The Effect Of Digital Device Usage On Student Academic Performance: A Case Study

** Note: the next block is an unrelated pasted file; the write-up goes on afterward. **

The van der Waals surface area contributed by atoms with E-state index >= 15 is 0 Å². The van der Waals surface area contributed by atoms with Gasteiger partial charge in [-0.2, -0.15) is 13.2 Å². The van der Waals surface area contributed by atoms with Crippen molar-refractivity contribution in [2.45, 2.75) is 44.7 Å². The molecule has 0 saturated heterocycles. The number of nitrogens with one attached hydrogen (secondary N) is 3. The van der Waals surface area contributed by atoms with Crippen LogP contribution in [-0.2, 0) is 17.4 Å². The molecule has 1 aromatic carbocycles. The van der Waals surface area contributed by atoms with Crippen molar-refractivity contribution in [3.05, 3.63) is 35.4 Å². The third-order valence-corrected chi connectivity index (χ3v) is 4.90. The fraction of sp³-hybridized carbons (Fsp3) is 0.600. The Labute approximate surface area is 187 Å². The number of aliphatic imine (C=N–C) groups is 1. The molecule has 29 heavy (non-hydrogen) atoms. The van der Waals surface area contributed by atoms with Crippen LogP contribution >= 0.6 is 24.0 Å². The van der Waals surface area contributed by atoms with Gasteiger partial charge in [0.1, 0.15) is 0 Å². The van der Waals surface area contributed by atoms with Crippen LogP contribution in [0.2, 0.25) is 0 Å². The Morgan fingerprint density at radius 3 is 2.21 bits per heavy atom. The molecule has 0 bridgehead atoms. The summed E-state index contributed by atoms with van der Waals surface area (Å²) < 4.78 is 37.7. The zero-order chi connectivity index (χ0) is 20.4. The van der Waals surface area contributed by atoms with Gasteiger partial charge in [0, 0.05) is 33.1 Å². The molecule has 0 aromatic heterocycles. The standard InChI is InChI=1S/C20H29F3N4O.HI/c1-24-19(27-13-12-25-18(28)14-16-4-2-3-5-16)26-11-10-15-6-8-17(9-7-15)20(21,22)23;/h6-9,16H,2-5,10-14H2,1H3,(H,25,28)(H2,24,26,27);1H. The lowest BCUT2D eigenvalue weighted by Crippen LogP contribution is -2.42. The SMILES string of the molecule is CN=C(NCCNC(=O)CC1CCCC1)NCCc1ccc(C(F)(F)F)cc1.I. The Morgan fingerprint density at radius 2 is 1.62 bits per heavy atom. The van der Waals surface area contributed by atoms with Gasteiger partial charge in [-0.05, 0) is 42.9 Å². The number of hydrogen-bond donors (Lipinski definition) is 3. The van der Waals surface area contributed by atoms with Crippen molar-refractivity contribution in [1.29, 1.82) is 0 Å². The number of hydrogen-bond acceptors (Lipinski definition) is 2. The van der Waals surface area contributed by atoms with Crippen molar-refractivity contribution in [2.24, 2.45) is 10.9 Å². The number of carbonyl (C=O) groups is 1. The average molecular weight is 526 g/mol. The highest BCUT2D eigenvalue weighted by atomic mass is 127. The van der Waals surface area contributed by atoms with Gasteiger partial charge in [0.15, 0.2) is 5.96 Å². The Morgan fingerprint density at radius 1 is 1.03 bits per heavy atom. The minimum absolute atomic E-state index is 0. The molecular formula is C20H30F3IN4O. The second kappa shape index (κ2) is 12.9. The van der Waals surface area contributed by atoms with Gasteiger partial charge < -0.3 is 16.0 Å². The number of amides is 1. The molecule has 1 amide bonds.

The aim of this investigation was to explore student behaviour when students brought their own digital devices into a lecture theatre. A total of 361 undergraduate psychology students from the University of Liverpool who used at least one digital device during lecture time fully completed an online questionnaire (159 first-, 124 second- and 78 third-year psychology students) during the 2018–2019 academic year. Although all the three years of undergraduate students brought laptops and/or smartphones into a lecture theatre, there was no significant difference in academic performance over the years of studies. The findings have linked student multitasking processes in a lecture theatre to Social Cognitive Theory principles (reciprocal interactions between behaviours, learning environment, and individuals). There was a significant difference between the three years regarding the use of applications and student characteristics after controlling for the different types of devices. Students who used only one application during lecture time were more likely to achieve higher academic performance as they were less distracted from their primary tasks of processing and retaining information. Overall, this investigation concluded the importance of reconsidering the teaching delivery process so as to avoid students’ escapism using devices during lecture theatres due to their engagement level and lecture norm pressures.